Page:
An Open Letter to All the Open Letters, Enough, Already!

Just a little preachy…

I am a pastor. I pastor a church that is part of the Evangelical Friends tradition. We are not perfect. We are small. Our average age is higher than ideal. But we are committed to each other.

I have been reading a lot lately about why people are leaving the Church, and conversely about how those leaving the Church are to blame. It is becoming another issue to divide Christ’s followers, and that bugs me. Who says the Church couldn’t re-evaluate and change? Who says it’s ok to walk away rather than stick it out? Both “sides” bring valid points to the table. The trouble I see is that those willing to actually come to the table to talk it out are rare.

Like most issues, we find ourselves defending our position. Those who leave are defending that choice and those who stay are defending the way they do Church. What we end up with are people shouting, using polemics (fighting words, remember?), with everyone convinced they are right and the others are wrong.

It’s not helping.

The mission Jesus gave his followers was “Go and make disciples.” Fighting about who is right and who is wrong doesn’t help us make disciples. It doesn’t help us serve the poor or lift up the broken. It doesn’t help us shine the light of grace into the darkness of despair.

It’s destructive.

The Church is a human and divine construct. It has been (egregiously) wrong in the past, probably is now, and will continue to be wrong about some things until Christ returns. The Church must listen to the voices of the hurt, broken and outcast from among our ranks. Galatians 6:10 “Therefore, as we have opportunity, let us do good to all people, especially to those who belong to the family of believers.”

The Church is also a family, a body that ought to work together. No one I know has a perfect family or a perfect body, and yet few of us are willing to cut off the parts that need healing–even the parts that fail to yield to therapy both physical and mental. Neither should those who are in the Church but frustrated decide to walk away for good.

It’s a red herring.

To those in the Church: the Church isn’t going to die, and you can’t kill it. Through the two millennia of its existence, the Church has taken on many forms. When one is no longer serving the mission, the Spirit blows in a new direction. What results may look very different. There weren’t always permanent physical locations for worship meetings. There weren’t always cathedrals either. There have not always been paid clergy, music, instruments, bands, stages, altars, and any number of other things that automatically come to mind when someone says “Church.”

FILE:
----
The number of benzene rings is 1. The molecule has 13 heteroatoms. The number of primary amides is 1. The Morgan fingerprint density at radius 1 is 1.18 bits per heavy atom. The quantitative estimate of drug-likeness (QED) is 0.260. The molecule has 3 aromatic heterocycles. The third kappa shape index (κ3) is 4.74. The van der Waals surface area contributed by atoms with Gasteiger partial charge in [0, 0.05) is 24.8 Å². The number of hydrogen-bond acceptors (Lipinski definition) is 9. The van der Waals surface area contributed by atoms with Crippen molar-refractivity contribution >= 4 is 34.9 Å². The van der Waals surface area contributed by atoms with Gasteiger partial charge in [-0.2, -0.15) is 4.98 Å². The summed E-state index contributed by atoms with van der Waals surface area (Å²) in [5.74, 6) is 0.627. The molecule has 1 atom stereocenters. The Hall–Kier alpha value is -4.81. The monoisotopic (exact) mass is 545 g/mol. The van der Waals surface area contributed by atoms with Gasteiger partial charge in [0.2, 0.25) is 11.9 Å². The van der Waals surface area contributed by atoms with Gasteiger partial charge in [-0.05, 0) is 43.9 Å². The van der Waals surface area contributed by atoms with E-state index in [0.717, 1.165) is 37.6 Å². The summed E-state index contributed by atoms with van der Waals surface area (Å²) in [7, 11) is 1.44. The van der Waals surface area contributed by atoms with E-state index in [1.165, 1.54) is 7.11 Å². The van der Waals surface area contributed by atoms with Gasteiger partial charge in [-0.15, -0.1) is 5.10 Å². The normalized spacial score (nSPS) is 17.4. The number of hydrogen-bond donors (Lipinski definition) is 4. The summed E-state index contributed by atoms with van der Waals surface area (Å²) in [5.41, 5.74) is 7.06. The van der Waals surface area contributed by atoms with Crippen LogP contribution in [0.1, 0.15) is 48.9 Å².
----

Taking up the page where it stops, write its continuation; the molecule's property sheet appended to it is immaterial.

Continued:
The culture is changing. The Church is changing, too. Dynamically, some changes in the Church are accommodating culture and others are challenging it even more. Not all change is bad. Not all change is good, either. But we have to prayerfully consider change before we judge its merits.

To those who have walked away: do you think they will change now that you are gone? By choosing to disengage you have left the fight. Perhaps you voiced your concerns, perhaps they were rejected. Perhaps you have been offended, perhaps those who hurt you have no idea how to make it right. I can’t tell you to go back to the specific group you left behind. What I can say is that whatever your experience, there are bodies of believers who are completely different. There are those who will listen. There are those who will jump on your bandwagon and fight alongside you to bring the change that you are seeking. If you believe in your heart that the institution is broken and you have the answers, please don’t walk away and leave us in this mess.

We need every point of view. We need every gift. We need every passion for the lost, the broken, those hurt by the church, or the world, or sin. We need you.

Because we are family.

Because we are a body.